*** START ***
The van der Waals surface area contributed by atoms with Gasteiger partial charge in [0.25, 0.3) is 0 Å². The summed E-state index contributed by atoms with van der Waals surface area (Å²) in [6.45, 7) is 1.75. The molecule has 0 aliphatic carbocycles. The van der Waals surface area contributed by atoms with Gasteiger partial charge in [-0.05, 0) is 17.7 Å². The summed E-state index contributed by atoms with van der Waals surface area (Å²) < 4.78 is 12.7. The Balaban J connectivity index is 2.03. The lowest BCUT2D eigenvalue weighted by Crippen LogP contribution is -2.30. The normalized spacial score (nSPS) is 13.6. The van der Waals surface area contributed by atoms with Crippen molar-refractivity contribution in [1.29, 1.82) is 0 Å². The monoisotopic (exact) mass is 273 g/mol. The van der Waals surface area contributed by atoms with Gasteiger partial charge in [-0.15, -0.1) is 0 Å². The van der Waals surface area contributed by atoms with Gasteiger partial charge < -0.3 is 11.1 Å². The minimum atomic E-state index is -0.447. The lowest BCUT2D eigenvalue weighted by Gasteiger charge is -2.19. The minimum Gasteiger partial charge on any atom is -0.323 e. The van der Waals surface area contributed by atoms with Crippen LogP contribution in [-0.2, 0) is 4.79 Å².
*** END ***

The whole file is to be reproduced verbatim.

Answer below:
The van der Waals surface area contributed by atoms with Gasteiger partial charge in [0.25, 0.3) is 0 Å². The summed E-state index contributed by atoms with van der Waals surface area (Å²) in [6.45, 7) is 1.75. The molecule has 0 aliphatic carbocycles. The van der Waals surface area contributed by atoms with Gasteiger partial charge in [-0.05, 0) is 17.7 Å². The summed E-state index contributed by atoms with van der Waals surface area (Å²) < 4.78 is 12.7. The Balaban J connectivity index is 2.03. The lowest BCUT2D eigenvalue weighted by Crippen LogP contribution is -2.30. The normalized spacial score (nSPS) is 13.6. The van der Waals surface area contributed by atoms with Crippen molar-refractivity contribution in [1.29, 1.82) is 0 Å². The monoisotopic (exact) mass is 273 g/mol. The van der Waals surface area contributed by atoms with Gasteiger partial charge in [-0.15, -0.1) is 0 Å². The van der Waals surface area contributed by atoms with Gasteiger partial charge < -0.3 is 11.1 Å². The minimum atomic E-state index is -0.447. The lowest BCUT2D eigenvalue weighted by Gasteiger charge is -2.19. The minimum Gasteiger partial charge on any atom is -0.323 e. The van der Waals surface area contributed by atoms with Crippen LogP contribution in [-0.2, 0) is 4.79 Å².